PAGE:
Fuel filter was replaced 1.5 to 2 years ago when I had to fix a leaking fuel line.  Only 2k miles since then, at the very most so I will let that ride for the moment.  I hate those fuel lines.  lol.

So, I will do the FPR, test pressure and if no fix, order the fuel pump and probably the filter too, just because.

BTW.  I paid the dues and got an ACDelco Gold FPR and when ordering the pump am going to get the Delphi (ACDelco not available) one, complete with hanger and sending unit. See, I remain hopeful but am a realist.  lol.  If I have to drop the tank, it will give me a chance to clean it out.

Not buying the cheap stuff either.  Heard too many horror stories and besides, the good parts are why these cars last and don't leave you sitting on the side of the road. 1/2 the fuel pressure it should have, but I'm not afraid to drive it to burn off the fuel in the tank!  🙂

I will report back when I get the FPR in.  Hopefully this weekend if it isn't too crazy hot. The more time goes by the more the heat kills me.  I'm in NC.  We get Winter, then 2 days of spring, then summer followed by 2 days of fall and then back to winter.  lol

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  • 2 months later...

OK.  You guys have had a nice break from my rambling.  But it's over!

I got knocked off my feet for a couple months!  Had a flashback to a herniated disk from 1991.  Getting old, disks are getting crushed, rewarding me with the most exquisite pain one could have.  So, took a while to make headway.

I was going to start by replacing the FPR but between Torx bolt nightmares and yours, mine and a buddy,s (20 years as a Ford Mechanic) instincts, I decided to go straight to the fuel pump.  

Man, that was a ton of fun. Can't wait to do it again.

Got the tank back in tonight, threw 5 gallons of gas in the tank, stuck a pressure gauge on the elusive Schrader valve and connected that secret jumper to make the pump run.  BOOM.  43 lbs.

Disconnected the jumper and turned the key and it fired up like it just ran 5 minutes before.  Interestingly enough, pressure dropped to 38-40 lbs with it running.

Took it for a test drive and it had its high RPM kick in the pants back.  So, on the road again.  I think the neighbors thought that it was gonna be on jackstands forever (I did it outside because if I squeezed it in the garage I wouldn't be able to open the beer fridge!. That just is not acceptable).  So they got to see it standing on the front bumper for two weeks.  lol.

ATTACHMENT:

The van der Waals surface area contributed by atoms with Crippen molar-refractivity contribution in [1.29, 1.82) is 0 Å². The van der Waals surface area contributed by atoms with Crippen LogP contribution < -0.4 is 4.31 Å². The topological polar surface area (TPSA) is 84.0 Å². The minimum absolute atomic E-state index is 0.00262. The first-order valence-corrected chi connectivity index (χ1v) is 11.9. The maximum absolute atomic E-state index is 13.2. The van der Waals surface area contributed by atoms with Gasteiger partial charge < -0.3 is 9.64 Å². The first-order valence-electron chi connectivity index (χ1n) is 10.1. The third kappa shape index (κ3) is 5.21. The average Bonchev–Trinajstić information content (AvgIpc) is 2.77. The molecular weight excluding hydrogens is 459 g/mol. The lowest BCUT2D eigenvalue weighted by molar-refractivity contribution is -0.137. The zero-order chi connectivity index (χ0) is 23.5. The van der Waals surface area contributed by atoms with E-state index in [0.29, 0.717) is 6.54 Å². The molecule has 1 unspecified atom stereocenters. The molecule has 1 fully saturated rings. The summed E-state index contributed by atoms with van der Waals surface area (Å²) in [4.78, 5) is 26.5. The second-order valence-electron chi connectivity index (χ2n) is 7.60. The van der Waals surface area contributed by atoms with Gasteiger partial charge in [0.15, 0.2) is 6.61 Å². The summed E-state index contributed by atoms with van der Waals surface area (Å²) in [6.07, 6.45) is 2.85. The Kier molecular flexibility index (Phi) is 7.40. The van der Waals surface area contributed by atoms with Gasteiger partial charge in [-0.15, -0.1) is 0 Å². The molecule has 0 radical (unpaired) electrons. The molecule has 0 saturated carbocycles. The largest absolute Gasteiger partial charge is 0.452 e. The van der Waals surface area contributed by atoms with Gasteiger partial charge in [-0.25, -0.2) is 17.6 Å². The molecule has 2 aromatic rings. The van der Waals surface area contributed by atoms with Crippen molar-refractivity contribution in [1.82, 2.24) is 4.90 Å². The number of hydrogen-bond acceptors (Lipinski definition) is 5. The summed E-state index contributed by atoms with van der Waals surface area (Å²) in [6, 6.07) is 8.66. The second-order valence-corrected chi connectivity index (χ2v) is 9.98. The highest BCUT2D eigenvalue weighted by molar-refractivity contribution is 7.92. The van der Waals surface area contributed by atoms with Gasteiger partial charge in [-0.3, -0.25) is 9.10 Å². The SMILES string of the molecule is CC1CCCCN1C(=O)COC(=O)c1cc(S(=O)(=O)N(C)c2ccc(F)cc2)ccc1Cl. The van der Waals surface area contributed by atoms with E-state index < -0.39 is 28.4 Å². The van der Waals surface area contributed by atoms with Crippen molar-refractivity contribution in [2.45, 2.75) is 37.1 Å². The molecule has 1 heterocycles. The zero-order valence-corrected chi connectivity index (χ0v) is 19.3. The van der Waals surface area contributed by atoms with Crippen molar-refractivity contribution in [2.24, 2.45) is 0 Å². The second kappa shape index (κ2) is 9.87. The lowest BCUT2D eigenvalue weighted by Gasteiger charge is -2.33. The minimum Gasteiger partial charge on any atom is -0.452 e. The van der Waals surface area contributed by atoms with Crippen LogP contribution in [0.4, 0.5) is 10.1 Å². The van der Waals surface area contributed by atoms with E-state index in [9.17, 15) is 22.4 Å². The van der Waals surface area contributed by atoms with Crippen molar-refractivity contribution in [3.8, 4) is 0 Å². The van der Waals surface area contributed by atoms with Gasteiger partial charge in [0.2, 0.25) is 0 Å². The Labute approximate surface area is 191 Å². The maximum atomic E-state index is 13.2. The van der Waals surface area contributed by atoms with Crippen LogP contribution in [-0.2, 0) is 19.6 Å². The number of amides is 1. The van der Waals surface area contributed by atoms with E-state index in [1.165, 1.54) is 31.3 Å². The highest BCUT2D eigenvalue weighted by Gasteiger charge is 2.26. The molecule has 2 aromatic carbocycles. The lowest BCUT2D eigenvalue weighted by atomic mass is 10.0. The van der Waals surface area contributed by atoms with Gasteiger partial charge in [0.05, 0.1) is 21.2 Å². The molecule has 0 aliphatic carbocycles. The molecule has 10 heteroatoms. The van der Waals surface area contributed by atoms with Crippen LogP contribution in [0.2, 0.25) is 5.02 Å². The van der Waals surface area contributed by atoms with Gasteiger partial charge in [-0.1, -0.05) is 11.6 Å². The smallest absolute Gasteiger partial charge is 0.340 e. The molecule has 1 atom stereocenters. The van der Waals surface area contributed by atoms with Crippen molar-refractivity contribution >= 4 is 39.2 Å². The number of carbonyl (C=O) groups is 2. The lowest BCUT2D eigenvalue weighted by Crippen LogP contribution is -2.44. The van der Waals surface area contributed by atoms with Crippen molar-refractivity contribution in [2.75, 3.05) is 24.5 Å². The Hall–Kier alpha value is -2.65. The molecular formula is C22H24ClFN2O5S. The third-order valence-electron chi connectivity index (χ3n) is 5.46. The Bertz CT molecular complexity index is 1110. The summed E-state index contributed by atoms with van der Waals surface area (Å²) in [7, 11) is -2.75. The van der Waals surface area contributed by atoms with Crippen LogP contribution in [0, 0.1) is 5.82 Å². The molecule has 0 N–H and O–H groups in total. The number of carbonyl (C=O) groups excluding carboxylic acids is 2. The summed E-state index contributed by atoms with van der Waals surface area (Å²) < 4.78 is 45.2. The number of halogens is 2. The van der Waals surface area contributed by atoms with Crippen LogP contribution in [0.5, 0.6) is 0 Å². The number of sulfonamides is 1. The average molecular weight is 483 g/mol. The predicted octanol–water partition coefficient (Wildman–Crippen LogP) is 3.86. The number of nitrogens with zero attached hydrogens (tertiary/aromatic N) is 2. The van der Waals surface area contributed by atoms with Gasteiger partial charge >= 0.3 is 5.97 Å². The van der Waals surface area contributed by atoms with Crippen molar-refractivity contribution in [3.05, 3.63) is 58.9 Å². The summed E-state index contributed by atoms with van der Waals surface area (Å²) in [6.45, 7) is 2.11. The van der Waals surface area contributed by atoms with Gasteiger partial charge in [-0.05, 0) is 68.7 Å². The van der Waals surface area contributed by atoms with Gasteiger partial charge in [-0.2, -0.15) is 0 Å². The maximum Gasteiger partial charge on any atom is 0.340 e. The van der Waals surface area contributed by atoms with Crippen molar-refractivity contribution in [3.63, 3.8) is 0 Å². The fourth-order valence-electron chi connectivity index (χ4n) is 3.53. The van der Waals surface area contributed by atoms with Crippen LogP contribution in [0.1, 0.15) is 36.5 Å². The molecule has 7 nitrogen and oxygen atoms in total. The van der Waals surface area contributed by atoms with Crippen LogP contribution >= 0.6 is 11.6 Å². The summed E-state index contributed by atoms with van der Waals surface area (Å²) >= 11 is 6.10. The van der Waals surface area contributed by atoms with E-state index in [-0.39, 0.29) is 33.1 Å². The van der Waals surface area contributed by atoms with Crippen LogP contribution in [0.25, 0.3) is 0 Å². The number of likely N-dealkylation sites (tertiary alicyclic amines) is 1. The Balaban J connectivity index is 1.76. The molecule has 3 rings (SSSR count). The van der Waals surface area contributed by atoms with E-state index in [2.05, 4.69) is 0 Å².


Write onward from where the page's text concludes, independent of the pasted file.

Side notes for anyone looking at this job...

I only run non-ethanol gas figuring over time I would save $$$ on a lack of injector issues. Jury is still out on that.

I was curious to see what I would find in the tank in the way of debris and sludge.  Well, no sludge and very little debris.  It wouldn't have covered the bottom of a shot glass.

One piece of advice for anybody else looking at this job.  Save your money when it comes to buying tank cleaner.  I had every intention of making the inside of the tank sparkle but not possible with all the baffling they put in there.  (How the heck do they even do that with a plastic tank?)

Oh yeah!  Why in the world didn't they make that hole in the tank a half an inch bigger?  It's a hole. Less would definitely be more. The car would have weighed an ounce or two less and gotten so much better gas mileage.  Getting the old pump out was hard but getting the new one in there was a puzzle.  I had to reverse the intake sock because one end of it had a rigid piece inside that made getting it through that hole impossible.  Reversing it made it doable although it took more force than I would have liked.  Just a half an inch folks and it would be a no brainer.

Anyway, thanks again for all your input.  It was a definite help.



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Oh yeah... I bought a filter too, but based on the one in the car (being 1500 to 2000 miles old) and the lack of debris in the tank, I am just putting the new one on the shelf for future entertainment.

I know you were wondering.

Thanks again guys.  This forum is indispensable.